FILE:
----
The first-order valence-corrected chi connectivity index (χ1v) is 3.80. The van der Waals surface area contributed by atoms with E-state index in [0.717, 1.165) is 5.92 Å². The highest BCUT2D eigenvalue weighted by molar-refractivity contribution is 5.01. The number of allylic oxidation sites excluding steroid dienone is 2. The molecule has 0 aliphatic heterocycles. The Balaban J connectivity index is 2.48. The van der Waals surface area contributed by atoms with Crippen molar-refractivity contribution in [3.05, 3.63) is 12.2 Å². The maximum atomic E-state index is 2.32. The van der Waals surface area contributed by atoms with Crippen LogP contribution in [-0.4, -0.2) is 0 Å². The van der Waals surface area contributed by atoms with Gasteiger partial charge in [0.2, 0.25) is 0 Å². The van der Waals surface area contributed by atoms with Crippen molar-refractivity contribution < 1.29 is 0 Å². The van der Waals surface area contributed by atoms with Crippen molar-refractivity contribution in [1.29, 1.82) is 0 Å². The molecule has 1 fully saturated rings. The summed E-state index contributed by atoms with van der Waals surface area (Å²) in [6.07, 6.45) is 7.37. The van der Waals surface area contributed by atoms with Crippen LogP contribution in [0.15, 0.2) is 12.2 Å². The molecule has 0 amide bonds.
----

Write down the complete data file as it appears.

The first-order valence-corrected chi connectivity index (χ1v) is 3.80. The van der Waals surface area contributed by atoms with E-state index in [0.717, 1.165) is 5.92 Å². The highest BCUT2D eigenvalue weighted by molar-refractivity contribution is 5.01. The number of allylic oxidation sites excluding steroid dienone is 2. The molecule has 0 aliphatic heterocycles. The Balaban J connectivity index is 2.48. The van der Waals surface area contributed by atoms with Crippen molar-refractivity contribution in [3.05, 3.63) is 12.2 Å². The maximum atomic E-state index is 2.32. The van der Waals surface area contributed by atoms with Crippen LogP contribution in [-0.4, -0.2) is 0 Å². The van der Waals surface area contributed by atoms with Gasteiger partial charge in [0.2, 0.25) is 0 Å². The van der Waals surface area contributed by atoms with Crippen molar-refractivity contribution < 1.29 is 0 Å². The van der Waals surface area contributed by atoms with Crippen molar-refractivity contribution in [1.29, 1.82) is 0 Å². The molecule has 1 fully saturated rings. The summed E-state index contributed by atoms with van der Waals surface area (Å²) in [6.07, 6.45) is 7.37. The van der Waals surface area contributed by atoms with Crippen LogP contribution in [0.15, 0.2) is 12.2 Å². The molecule has 0 amide bonds.